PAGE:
MONEY EXCHANGE BUSINESS
By AMANULLAH BASHAR
June 28 - July 04, 2004
The licenses of over 356 moneychangers for operating money exchange business will be expired on June 30, 2004 and there would be no further renewal of these licenses by the State Bank of Pakistan.
Under the policy these moneychangers would now be working under the title of a foreign exchange company for which the State Bank has so far issued 16 licenses for major moneychangers and NOCs issues to another 9 mini exchange companies in 'B' category of the foreign exchange companies.
According to SBP, after incorporation of these companies with the Securities and Exchange Commission of Pakistan (SECP) it would issue licenses to these companies to start their business operations.
So far 80 money changers applied for getting licenses of mini exchange companies out of which NOC were issued for 9 mini exchange companies which were collectively sponsored by 56 money changers.
The State Bank has sounded a note of warning that all moneychangers who are currently authorized to deal in exchange business would cease to function beyond June 30, 2004 on expiry of their licenses.
The money changing business would be operated through exchange companies (both mainstream exchange companies and mini exchange companies or exchange companies in 'B' category, in addition to the banks.
Out of the total licenses issued to 16 foreign exchange companies in category 'A', 12 have already gone into business and the remaining 4 are about to go into operations.
Those who have started business as foreign exchange companies are including H & H Exchange Company, Khanani & Kalia Inernational (KKI), NBP Exchange Company, al-Sahara Exchange Company, Data Exchange Company, Glaxy Exchange Company, Dollar East Exchange Company, Zarco Exchange Company, Wall Street Exchange Company, PICIC Exchange Company and Pakistan Currency Exchange Company.
As earlier stated over 356 moneychangers were engaged with the exchange business throughout the country so far. Since the minimum paid up capital requirement for setting up an exchange company in category 'A' was set at Rs100 million, obviously a large number of moneychangers may not have financial strength of that level. Consequently, only 16 major exchange dealers registered themselves in category 'A' while 80 after pooling their financial resources have applied for mini exchange companies. The minimum paid up capital requirement for setting up mini exchange company was Rs20 million.
The NOCs issued for applying licenses for mini exchange companies in category B are including Money Masters Currency Exchange Company, Sky Exchange Company, World Wide Exchange Company, Overseas Exchange Company, Rajgan Exchange Company, Great Union Exchange Company, United Exchange Company, and Union Exchange Company.
Besides the provision of mini exchange companies, the exchange companies in category A have also been allowed to extend franchise to smaller dealers to carry on exchange business on behalf of companies in category A. This would facilitate to accommodate smaller business into the exchange business besides brining them into a national network of exchange business in Pakistan. These 'A' category companies would also be allowed to install their both at strategic points such as five start hotels, airports and ports to cater to the exchange requirements.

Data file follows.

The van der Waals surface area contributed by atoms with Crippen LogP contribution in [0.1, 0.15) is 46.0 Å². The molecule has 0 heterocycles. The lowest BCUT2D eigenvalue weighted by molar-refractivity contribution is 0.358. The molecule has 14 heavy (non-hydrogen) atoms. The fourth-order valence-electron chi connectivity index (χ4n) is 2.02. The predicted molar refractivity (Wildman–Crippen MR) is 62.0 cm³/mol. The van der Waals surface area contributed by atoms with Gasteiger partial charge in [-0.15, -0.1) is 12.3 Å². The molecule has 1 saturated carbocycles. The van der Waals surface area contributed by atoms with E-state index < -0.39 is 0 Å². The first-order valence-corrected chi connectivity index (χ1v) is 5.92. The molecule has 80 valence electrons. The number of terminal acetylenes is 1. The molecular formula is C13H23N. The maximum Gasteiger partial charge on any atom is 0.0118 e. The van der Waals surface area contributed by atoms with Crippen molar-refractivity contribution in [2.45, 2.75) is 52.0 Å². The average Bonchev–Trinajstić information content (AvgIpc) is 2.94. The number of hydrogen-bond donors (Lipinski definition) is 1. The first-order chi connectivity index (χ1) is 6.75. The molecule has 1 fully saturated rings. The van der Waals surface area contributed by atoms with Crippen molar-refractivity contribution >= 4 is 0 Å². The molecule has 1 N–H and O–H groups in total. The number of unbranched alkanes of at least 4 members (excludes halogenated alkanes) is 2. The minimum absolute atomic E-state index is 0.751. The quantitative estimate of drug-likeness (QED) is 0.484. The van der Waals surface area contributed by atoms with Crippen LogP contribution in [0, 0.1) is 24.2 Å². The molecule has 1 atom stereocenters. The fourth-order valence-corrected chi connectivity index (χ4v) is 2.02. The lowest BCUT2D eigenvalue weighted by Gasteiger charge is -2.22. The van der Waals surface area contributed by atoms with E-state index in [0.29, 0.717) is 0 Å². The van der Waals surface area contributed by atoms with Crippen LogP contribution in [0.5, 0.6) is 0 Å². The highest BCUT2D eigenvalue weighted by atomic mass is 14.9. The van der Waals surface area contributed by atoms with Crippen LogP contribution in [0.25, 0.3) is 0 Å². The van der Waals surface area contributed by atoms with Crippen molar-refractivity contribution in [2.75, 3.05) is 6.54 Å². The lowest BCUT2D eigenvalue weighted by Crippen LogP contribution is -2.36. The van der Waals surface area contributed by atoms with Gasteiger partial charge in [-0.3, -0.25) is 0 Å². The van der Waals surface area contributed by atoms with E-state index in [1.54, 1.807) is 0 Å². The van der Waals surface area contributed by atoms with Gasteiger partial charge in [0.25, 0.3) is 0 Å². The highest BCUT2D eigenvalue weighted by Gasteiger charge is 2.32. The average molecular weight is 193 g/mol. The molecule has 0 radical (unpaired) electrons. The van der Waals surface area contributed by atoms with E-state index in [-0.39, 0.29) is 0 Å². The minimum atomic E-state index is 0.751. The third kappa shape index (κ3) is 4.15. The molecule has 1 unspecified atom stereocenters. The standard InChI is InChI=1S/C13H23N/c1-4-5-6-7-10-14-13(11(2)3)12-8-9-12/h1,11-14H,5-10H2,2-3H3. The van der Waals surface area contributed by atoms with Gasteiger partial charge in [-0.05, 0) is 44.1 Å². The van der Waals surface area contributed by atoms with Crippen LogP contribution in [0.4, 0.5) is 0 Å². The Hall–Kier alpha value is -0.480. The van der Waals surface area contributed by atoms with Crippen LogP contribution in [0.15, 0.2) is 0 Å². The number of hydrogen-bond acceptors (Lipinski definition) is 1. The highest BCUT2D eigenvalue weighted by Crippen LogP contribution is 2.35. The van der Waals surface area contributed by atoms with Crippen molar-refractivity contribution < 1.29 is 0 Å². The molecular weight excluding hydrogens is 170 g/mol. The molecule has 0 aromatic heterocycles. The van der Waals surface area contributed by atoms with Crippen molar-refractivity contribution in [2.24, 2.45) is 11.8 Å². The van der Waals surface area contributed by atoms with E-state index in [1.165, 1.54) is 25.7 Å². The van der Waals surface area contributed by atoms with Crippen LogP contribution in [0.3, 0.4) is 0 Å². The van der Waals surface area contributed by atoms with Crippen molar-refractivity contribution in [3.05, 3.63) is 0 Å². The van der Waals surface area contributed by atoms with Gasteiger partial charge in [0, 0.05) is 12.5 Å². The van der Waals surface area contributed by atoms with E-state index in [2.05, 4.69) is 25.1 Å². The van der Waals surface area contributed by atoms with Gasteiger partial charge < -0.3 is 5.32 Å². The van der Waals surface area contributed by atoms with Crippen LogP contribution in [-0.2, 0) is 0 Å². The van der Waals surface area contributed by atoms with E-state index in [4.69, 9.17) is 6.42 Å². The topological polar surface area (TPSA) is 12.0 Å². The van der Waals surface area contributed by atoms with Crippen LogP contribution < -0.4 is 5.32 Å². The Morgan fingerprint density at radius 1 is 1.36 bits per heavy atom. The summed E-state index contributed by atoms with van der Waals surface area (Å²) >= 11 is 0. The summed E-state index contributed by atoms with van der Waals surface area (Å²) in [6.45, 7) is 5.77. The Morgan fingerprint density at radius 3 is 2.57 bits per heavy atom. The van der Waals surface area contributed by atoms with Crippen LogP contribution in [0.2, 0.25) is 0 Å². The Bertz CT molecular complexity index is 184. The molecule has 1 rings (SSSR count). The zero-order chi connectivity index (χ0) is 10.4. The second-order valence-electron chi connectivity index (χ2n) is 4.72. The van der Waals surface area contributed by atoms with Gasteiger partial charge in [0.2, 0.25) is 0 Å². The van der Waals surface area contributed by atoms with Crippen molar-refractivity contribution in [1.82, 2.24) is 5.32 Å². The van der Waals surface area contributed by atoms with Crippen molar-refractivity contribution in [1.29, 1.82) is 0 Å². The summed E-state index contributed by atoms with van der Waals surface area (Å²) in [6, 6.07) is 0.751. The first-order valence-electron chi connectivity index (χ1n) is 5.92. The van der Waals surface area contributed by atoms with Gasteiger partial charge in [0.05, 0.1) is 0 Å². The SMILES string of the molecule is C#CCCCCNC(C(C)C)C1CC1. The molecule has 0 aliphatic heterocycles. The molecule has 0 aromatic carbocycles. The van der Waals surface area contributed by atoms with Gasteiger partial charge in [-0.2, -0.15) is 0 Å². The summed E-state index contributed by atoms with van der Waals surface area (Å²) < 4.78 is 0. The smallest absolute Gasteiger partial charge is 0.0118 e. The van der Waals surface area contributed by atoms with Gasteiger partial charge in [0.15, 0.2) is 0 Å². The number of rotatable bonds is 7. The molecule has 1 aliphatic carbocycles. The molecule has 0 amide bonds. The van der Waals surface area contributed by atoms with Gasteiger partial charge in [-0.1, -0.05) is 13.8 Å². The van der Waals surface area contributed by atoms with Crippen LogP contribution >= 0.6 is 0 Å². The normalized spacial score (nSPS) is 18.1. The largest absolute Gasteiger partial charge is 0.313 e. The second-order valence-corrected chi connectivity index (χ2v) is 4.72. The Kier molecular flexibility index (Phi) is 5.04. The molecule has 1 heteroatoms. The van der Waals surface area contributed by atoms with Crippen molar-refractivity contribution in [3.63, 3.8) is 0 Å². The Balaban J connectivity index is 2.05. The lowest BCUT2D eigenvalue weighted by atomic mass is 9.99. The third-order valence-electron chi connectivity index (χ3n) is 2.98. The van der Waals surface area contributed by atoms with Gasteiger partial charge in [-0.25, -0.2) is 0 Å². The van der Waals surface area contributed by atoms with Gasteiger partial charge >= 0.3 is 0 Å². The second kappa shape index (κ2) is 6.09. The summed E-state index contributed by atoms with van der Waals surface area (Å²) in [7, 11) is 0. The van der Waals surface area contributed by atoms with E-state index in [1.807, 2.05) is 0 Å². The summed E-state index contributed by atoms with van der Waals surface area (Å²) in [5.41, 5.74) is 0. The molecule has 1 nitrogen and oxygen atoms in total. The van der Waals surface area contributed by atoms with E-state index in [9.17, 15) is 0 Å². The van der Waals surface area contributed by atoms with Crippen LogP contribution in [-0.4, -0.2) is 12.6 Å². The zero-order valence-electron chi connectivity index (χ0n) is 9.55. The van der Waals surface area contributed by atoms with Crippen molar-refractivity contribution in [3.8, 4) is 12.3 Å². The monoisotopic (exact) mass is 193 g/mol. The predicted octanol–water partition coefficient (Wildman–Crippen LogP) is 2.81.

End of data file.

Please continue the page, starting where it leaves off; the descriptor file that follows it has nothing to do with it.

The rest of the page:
However, with the introduction of the new rules aimed at restructuring of the exchange business to have an effective check over gray areas like laundering of the ill gotten money from different sources. The step of streamlining the exchange business would certainly help bring clarity and transparency into this sensitive business to a great extent, yet there are apprehensions of developing under ground exchange market to deal with illegal transactions.
The exchange business in Pakistan has taken a quantum jump due to various reasons including a sense of insecurity prevailed after the events of 9/11 and the non-resident Pakistanis instead of keeping their money abroad preferred to send it back to their homes. The exceptionally well-managed exchange rates, which brought unprecedented stability between, open and bank rates also encouraged the workers abroad to use official or banking channels for their home remittances. Another important reason for growing size of the home remittances was the campaign of the government to bring a culture of documentation in every steps of the economy. All these efforts produced positive results in giving a healthy look not only to the average home remittances which created a history in the financial year 2002-03 by growing to the level of $4.2 billion and against crossed the target set at $3.4 billion for the year 2003-04, but helped the reserves managers to reach a new height of foreign exchange reserves which have also set a landmark in the foreign exchange reserve history of this country. According to financial analysts, if the trend continues our reserves may soon hit the mark of $20 billion and the target seems to be not too far to achieve.
The cash flow from external resources seems to have assumed a sustainable direction and hopefully the trend would further improve with the streamlining of the exchange business in Pakistan, the financial analysts observed.